(NAMIBIA) MintPress— As the United Nations Biodiversity Conference wrapped up in India last month, Namibia once again found itself at the forefront of wildlife conservation after being awarded the prestigious Markhor Award by the International Council for Game and Wildlife Conservation (CIC).
The Markhor Award, which celebrates outstanding conservation projects that link the conservation of biodiversity and human livelihoods, was presented at the 11th Conference of the Parties on the Convention of Biological Diversity in the presence of the Namibian Ministry of Environment and Tourism and the Namibian Association of Community-Based Natural Resource Management Support Organizations (NACSO).
“It is not everyday that we hear about success stories in the field of nature and wildlife conservation. As such, Namibia should serve as a prime example in terms of its innovative approaches to the conservation and sustainable use of biodiversity, in particular its wildlife,” said Bernard Lozé, President of the CIC.
During apartheid, land was owned predominantly by whites, forcing black Namibians onto small plots of land with few resources or animals. The only way for many of these farmers to survive was by poaching, resulting in the near extinction of many animals.
Through millions of dollars in international donations, including over $250 million in contributions from USAID, the Namibian government has turned poachers in to gamekeepers by establishing conservancy programs, which serve as an international model of successful community-based natural resource management.
When the program started in the late 90s, there were only four conservancies. Today, the country has 79 conservancies covering nearly 19 percent of the country, and dozens more are awaiting approval.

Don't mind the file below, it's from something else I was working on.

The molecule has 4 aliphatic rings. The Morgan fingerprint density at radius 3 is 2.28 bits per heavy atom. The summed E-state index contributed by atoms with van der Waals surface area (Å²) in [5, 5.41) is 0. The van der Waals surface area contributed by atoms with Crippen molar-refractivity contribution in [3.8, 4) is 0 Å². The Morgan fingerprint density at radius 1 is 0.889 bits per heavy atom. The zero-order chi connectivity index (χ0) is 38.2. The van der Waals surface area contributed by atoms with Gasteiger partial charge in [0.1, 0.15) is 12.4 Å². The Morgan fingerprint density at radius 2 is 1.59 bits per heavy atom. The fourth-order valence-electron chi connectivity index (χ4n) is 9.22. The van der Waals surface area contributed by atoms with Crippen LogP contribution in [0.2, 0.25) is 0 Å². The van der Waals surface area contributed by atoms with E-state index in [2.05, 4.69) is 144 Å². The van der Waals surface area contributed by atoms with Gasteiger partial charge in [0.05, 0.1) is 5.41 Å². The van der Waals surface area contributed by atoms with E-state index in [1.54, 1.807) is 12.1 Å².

“This award will be a motivating factor for us to do even more in the area of conservation, particularly based on the understanding that the sustainable utilization of our natural resources is key,” the Namibian high commissioner to India said at the award ceremony.
Community conservancies: A model for the world
When the first Namibian conservancy began in 1998, USAID was among the first international donors to jump on board. The Namibian reported that USAID’s 20-year investment has produced conservancies that were making N$45 million in net benefit in 2010.
“This goes to show that once a government is committed and prepared to invest in a worthy project, over 20 years it will eventually bear fruit and help the communities who most need it, whether it is the US who funds it or the Namibian government who started the conservancies,” said Elzadia Washington-Danaux, the mission director of USAID in Namibia.
Over the past 20 years, the Namibian conservancy model has not only benefited Namibians, but has even begun to share its fruits with conversationalists back in the United States. Earlier this fall, a delegation of 14 Namibians participated in a “No Borders Tour” of Southeastern Montana and Yellowstone Park, where they met with property owners, managers and government officials to exchange models of successful wildlife conservation.
At the invitation of Austin-Lehman Adventures, a Montana-based company, the Namibian delegates met mainly with members of the Crow Indian Nation, sharing ideas about communal-private tourism partnerships and learning tips about human-wildlife conflict in return.
Dan Austin, Director of Austin-Lehman Adventures and Founder of the Wheels of Change non-profit organization, was so impressed after a visit to Namibia’s communal conservancies in the Kunene region, that he invited the group of Namibian conversationalists and tourist managers to the United States to discuss how their community-ownership models may be shared with American Indian tribes on reservations in the West, where most hotels are privately-owned or in control of the government. Namibian delegates also learned how to incorporate sustainable adventure tourism activities like biking and rafting into their local conservancies.
The Namibians found many similarities with the Crow Nation, including a history of Christian conversion, submission to the English language and reservation laws that raise memories of pass laws and homelands from the apartheid-era in southern Africa.